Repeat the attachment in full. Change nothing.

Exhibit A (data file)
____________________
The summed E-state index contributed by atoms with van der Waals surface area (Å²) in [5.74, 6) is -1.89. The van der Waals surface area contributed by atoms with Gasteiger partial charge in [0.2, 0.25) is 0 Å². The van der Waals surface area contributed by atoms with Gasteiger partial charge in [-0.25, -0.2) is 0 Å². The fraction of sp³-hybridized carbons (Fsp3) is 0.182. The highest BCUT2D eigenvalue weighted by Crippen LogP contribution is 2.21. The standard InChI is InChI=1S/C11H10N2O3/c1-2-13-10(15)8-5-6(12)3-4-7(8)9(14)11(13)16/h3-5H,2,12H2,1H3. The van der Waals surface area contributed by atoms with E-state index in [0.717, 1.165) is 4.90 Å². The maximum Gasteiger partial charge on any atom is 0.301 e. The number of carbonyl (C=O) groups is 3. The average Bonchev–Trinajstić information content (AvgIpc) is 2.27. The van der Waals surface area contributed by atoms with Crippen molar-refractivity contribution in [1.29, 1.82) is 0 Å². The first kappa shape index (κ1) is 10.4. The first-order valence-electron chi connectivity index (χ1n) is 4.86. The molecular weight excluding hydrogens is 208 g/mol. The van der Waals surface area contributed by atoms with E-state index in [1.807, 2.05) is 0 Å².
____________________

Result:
The summed E-state index contributed by atoms with van der Waals surface area (Å²) in [5.74, 6) is -1.89. The van der Waals surface area contributed by atoms with Gasteiger partial charge in [0.2, 0.25) is 0 Å². The van der Waals surface area contributed by atoms with Gasteiger partial charge in [-0.25, -0.2) is 0 Å². The fraction of sp³-hybridized carbons (Fsp3) is 0.182. The highest BCUT2D eigenvalue weighted by Crippen LogP contribution is 2.21. The standard InChI is InChI=1S/C11H10N2O3/c1-2-13-10(15)8-5-6(12)3-4-7(8)9(14)11(13)16/h3-5H,2,12H2,1H3. The van der Waals surface area contributed by atoms with E-state index in [0.717, 1.165) is 4.90 Å². The maximum Gasteiger partial charge on any atom is 0.301 e. The number of carbonyl (C=O) groups is 3. The average Bonchev–Trinajstić information content (AvgIpc) is 2.27. The van der Waals surface area contributed by atoms with Crippen molar-refractivity contribution in [1.29, 1.82) is 0 Å². The first kappa shape index (κ1) is 10.4. The first-order valence-electron chi connectivity index (χ1n) is 4.86. The molecular weight excluding hydrogens is 208 g/mol. The van der Waals surface area contributed by atoms with E-state index in [1.807, 2.05) is 0 Å².